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5月19日号 ペルーの山に観光客殺到、環境破壊の懸念も

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gasp for breath
息を切らす
peak
頂(後出 ridge は尾根)
~ meters above sea level
標高~メートル
color ~
~に色をつける
sediment
堆積(たいせき)物
lay (→ laid) down
築く
tectonic plate
地質構造プレート
remote
人里離れた
(be) home to ~
~が暮らす
struggling
生活苦と闘っている(後出 struggle with ~は~に苦しむ)
herder
飼育する人(写真説明の muleteer はラバ追い)
environmentalist
環境保護論者
treasured
貴重な(後出 prized は価値のある)
ecological
生態学の(後出 biologist は生物学者)
kill the ... eggs
目先の利益に目がくらんで将来の利益を失うことのたとえ
threatened
絶滅の恐れのある
dirt trail
未舗装の道
erode
損なう(後出 scar も同意)
wetland
湿地
migrate
移動する
flood of ~
あふれかえる~
indigenous
先住民の
alcoholism
アルコール依存症
malnutrition
栄養失調
net ~ ...
~に…をもたらす
take up
再開する
ancestral
先祖代々の
haul
引っ張る

Color and Shadow   

Tourists gasp for breath as they climb for two hours to a peak in the Peruvian Andes that stands 5,000 meters above sea level. They are tired, but amazed by the magical beauty spread out before them.

Stripes of turquoise, lavender and gold color what has become known as "Rainbow Mountain," a ridge of multicolored sediments that were laid down millions of years ago and pushed up as tectonic plates clashed. The natural wonder was only discovered by the outside world within the last five years, earning it must-see status on Peru's growing backpacking tourist route.

The popularity of Rainbow Mountain, which attracts up to 1,000 tourists each day, has provided a much-needed economic push to the remote region that is home to struggling alpaca herders. Environmentalists, however, fear the tourists could destroy the treasured landscape.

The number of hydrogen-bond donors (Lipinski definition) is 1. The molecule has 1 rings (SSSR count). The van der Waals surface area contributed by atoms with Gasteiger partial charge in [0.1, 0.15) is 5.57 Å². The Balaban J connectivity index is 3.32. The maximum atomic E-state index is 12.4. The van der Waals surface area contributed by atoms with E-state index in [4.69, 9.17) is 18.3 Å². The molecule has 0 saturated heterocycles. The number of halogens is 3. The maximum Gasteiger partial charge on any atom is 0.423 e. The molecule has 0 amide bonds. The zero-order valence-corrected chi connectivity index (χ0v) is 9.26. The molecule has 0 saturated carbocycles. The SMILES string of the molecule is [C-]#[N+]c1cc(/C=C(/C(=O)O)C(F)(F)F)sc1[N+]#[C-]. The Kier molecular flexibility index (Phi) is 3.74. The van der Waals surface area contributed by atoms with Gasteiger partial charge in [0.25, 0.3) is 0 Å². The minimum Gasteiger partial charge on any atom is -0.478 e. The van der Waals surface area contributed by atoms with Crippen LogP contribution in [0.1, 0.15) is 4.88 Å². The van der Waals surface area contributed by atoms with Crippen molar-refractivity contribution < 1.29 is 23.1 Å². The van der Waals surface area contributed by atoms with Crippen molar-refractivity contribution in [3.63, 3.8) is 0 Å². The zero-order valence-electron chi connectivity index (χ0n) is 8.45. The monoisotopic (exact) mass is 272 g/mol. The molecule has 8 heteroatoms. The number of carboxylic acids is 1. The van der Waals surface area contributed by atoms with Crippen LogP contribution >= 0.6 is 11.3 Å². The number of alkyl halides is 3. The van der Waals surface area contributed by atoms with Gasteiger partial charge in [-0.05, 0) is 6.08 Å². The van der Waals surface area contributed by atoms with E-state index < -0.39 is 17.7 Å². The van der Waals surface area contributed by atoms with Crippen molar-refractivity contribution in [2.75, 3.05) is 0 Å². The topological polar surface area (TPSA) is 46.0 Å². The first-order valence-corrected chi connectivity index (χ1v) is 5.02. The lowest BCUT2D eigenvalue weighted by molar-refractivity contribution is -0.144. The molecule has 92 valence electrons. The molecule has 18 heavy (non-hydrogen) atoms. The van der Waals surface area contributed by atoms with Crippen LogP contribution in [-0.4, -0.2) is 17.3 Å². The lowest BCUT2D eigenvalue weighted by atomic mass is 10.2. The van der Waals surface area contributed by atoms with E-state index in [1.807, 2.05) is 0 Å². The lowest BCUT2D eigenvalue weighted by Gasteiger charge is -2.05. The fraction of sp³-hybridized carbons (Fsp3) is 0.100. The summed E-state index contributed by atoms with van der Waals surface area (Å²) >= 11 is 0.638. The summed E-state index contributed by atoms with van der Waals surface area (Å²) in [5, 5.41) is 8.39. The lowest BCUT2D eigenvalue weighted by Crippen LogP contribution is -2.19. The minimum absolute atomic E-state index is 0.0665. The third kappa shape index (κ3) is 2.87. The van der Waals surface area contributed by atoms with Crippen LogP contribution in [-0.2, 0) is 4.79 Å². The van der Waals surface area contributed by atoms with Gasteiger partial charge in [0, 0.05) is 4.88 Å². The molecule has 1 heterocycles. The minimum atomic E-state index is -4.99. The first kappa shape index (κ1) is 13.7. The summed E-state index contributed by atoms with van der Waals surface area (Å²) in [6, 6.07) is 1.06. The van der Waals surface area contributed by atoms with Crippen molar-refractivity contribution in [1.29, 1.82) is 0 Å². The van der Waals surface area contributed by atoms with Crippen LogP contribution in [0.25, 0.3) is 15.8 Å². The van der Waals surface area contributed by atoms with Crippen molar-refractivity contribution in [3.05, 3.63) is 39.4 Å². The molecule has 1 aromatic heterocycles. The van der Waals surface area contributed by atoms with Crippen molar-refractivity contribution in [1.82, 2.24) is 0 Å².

"From an ecological point of view, they are killing the goose that lays the golden eggs," said Dina Farfan, a Peruvian biologist who has studied threatened wildlife in the area.

He points to a 4-kilometer dirt trail climbed by tourists to reach Rainbow Mountain that has been badly eroded in the last 18 months, scarring the otherwise untouched landscape. A wetland once popular with migrating ducks has also been turned into a parking lot the size of five soccer fields.

Yet the flood of tourists has meant jobs and cash for the local Pampachiri indigenous community, which has struggled with high rates of alcoholism, malnutrition and falling prices for the wool of their prized alpaca. Now, they charge tourists $3 each to enter, netting the community roughly $400,000 a year.

Some 500 villagers have returned in the last couple of years to take up their ancestral trade of transporting goods across the Andes. Now, the difference is that they are hauling tourists on horseback. (AP)

[本文 - 301 words]

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